Academic Research

The Graduation Model and Gender Empowerment research project in Malawi

Last updated:
3 May 2022
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Author:
Concern Worldwide
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Language:
EN

Between 2017 and 2021, Concern implemented a Graduation Programme in Malawi, known locally as Tiwoloke. It was designed to address some of the key challenges faced by people living in extreme poverty by simultaneously boosting livelihoods and income, providing access to financial services, improving people’s self-confidence and tackling social exclusion.

The intervention was an intense, multifaceted intervention over 18 months, comprising training on a specific livelihood asset, an asset transfer, enhancing access to savings facilities, and time-bound cash transfers. Regular coaching visits at household level were carried out by project staff to support participants in their engagement in the programme.

Rose and Stone selling freshly picked produce from the family farm in Nsanje, Malawi. Stone and Rose are participants in the Graduation Programme / Umodzi project. Photo: Chris Gagnon/Concern Worldwide.
Rose and Stone selling freshly picked produce from the family farm in Nsanje, Malawi. Stone and Rose are participants in the Graduation Programme / Umodzi project. Photo: Chris Gagnon/Concern Worldwide.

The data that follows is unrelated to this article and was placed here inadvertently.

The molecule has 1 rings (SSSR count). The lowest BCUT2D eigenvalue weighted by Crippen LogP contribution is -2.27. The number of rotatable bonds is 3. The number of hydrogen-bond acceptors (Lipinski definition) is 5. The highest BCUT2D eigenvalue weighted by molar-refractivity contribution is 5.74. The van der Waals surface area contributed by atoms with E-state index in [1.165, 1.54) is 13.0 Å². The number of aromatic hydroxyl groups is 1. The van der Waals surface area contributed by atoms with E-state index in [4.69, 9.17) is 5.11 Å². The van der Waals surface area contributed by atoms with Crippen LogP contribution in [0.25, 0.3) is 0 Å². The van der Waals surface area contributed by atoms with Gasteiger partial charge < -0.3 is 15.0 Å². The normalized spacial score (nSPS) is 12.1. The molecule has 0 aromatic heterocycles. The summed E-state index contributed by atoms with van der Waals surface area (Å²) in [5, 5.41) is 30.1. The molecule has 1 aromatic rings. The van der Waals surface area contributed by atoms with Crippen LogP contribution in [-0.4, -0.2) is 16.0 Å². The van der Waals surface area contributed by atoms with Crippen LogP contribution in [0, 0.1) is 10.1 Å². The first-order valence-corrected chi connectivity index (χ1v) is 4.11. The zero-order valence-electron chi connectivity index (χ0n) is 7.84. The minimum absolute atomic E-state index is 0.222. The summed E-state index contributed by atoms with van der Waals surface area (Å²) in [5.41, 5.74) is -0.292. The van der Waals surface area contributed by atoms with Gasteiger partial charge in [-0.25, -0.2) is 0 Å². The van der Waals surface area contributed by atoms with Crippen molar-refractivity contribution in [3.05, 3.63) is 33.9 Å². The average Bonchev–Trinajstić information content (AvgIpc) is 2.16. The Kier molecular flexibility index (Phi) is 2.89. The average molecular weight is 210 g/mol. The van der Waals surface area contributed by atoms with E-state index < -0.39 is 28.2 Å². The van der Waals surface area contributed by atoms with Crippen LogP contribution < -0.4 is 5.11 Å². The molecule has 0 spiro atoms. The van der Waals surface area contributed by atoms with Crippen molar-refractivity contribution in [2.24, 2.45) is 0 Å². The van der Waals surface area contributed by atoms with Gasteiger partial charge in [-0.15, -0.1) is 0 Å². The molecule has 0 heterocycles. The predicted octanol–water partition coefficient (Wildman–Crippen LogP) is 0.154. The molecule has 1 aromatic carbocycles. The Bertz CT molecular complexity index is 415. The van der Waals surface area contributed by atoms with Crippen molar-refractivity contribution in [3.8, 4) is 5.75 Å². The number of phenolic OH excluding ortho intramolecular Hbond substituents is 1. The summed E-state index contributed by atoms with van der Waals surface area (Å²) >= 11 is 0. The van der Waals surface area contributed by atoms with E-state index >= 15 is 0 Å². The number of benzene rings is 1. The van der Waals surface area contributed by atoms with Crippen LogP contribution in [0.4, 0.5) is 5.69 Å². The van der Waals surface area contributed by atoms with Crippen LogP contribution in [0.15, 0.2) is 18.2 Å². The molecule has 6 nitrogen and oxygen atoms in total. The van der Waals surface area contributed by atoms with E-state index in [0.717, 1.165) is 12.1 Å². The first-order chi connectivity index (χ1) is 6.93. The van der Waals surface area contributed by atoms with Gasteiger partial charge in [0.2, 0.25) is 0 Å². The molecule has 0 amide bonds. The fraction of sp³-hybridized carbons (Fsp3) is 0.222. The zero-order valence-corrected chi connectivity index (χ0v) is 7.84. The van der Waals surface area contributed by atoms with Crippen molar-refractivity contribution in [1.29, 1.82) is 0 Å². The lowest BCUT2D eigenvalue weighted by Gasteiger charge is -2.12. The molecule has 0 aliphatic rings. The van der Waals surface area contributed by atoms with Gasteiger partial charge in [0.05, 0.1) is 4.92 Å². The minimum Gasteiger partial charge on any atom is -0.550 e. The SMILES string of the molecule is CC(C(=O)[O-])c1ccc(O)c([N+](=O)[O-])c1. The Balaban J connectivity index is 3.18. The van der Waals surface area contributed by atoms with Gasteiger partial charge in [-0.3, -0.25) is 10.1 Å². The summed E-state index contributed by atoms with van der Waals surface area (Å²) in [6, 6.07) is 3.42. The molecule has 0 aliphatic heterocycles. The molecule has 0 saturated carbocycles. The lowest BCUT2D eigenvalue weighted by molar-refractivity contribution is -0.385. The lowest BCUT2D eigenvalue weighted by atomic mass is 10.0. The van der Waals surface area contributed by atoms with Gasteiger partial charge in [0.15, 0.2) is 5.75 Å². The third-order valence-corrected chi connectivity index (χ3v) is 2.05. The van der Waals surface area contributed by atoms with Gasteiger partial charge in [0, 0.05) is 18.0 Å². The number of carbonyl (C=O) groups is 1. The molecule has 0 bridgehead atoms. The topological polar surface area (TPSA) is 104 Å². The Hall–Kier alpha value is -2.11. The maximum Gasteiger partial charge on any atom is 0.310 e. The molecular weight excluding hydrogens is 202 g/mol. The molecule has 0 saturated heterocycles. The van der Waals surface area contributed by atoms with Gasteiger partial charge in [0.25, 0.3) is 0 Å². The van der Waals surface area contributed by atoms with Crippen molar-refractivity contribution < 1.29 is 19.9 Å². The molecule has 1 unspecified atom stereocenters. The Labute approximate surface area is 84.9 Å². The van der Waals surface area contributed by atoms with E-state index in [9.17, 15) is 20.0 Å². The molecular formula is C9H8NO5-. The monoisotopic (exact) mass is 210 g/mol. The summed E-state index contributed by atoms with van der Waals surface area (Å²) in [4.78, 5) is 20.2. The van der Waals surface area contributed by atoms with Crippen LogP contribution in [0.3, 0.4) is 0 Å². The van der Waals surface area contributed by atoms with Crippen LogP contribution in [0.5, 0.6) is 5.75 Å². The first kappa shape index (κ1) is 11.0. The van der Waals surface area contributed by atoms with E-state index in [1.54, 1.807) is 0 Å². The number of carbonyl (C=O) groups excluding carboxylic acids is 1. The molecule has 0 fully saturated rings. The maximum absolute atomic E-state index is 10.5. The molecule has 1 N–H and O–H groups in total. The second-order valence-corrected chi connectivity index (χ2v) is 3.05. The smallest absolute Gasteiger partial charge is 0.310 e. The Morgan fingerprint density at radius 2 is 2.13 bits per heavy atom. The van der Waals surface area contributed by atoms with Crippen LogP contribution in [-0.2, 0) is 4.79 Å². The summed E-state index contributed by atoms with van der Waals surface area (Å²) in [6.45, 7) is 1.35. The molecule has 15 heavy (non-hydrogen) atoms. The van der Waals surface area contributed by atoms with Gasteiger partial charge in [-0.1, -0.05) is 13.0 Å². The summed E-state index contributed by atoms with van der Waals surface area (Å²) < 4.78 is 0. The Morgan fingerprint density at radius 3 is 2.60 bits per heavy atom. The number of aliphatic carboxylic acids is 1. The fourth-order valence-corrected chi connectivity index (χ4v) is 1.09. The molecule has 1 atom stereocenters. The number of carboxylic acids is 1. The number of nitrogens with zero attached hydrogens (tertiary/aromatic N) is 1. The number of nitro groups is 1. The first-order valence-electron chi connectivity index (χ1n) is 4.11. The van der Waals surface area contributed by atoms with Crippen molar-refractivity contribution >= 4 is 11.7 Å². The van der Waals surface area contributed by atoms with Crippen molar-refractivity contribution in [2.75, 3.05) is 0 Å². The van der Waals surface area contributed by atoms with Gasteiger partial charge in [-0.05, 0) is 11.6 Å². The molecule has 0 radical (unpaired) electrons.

The programme also tested an innovative approach to engaging male and female spouses in a gender transformative dialogue aiming to improve gender equality and ultimately poverty related outcomes amongst programme participants. This gender specific component of the programme, known as Umodzi, meaning ‘united’, engaged couples to reflect upon and discuss issues such as gender norms, power, decision-making, budgeting, violence, positive parenting and healthy relationships.

As part of a comprehensive impact evaluation led by Concern and TIME (Trinity Impact Evaluation Unit) at Trinity College Dublin, the programme was structured into three intervention arms:

  1. Targets male household members as the primary recipients of the programme inputs
  2. Targets female household members as the primary recipients of the programme inputs, and
  3. Targets female household members as the primary recipients of the programme inputs PLUS she and her partner participate in 12 gender transformative dialogue sessions.

The aim of this research was to better understand the barriers faced by women in escaping poverty and examine whether the sex of the Graduation programme recipient and the compounded effect of gender transformative dialogue sessions affected household decision-making, gender attitudes, food security and income.

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In 2018, a study was undertaken to look at the impacts that Cyclone Idai had on households enrolled in the graduation programme in Malawi. For more information and study findings please go to: Impact of Cyclone Idai

This publication covers aid activities implemented with the financial assistance of Irish Aid. The ideas, opinions and comments therein are entirely the responsibility of its author(s) and do not necessarily represent or reflect Irish Aid policy.

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